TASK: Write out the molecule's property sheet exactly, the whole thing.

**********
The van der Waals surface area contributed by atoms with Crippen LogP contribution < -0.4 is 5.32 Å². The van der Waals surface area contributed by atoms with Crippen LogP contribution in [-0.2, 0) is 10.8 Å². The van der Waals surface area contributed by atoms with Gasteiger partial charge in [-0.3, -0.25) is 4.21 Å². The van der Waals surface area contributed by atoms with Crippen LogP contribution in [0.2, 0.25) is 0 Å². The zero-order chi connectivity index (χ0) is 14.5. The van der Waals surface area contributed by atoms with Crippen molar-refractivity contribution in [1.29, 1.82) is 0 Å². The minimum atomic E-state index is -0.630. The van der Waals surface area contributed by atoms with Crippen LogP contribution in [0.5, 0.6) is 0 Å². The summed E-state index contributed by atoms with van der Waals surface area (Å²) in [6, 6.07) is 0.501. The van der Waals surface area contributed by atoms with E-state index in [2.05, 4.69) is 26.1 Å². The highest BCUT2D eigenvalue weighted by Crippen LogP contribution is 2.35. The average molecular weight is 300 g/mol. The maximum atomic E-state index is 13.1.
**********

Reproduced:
The van der Waals surface area contributed by atoms with Crippen LogP contribution < -0.4 is 5.32 Å². The van der Waals surface area contributed by atoms with Crippen LogP contribution in [-0.2, 0) is 10.8 Å². The van der Waals surface area contributed by atoms with Gasteiger partial charge in [-0.3, -0.25) is 4.21 Å². The van der Waals surface area contributed by atoms with Crippen LogP contribution in [0.2, 0.25) is 0 Å². The zero-order chi connectivity index (χ0) is 14.5. The van der Waals surface area contributed by atoms with Crippen molar-refractivity contribution in [1.29, 1.82) is 0 Å². The minimum atomic E-state index is -0.630. The van der Waals surface area contributed by atoms with Crippen LogP contribution in [0.5, 0.6) is 0 Å². The summed E-state index contributed by atoms with van der Waals surface area (Å²) in [6, 6.07) is 0.501. The van der Waals surface area contributed by atoms with E-state index in [2.05, 4.69) is 26.1 Å². The highest BCUT2D eigenvalue weighted by Crippen LogP contribution is 2.35. The average molecular weight is 300 g/mol. The maximum atomic E-state index is 13.1.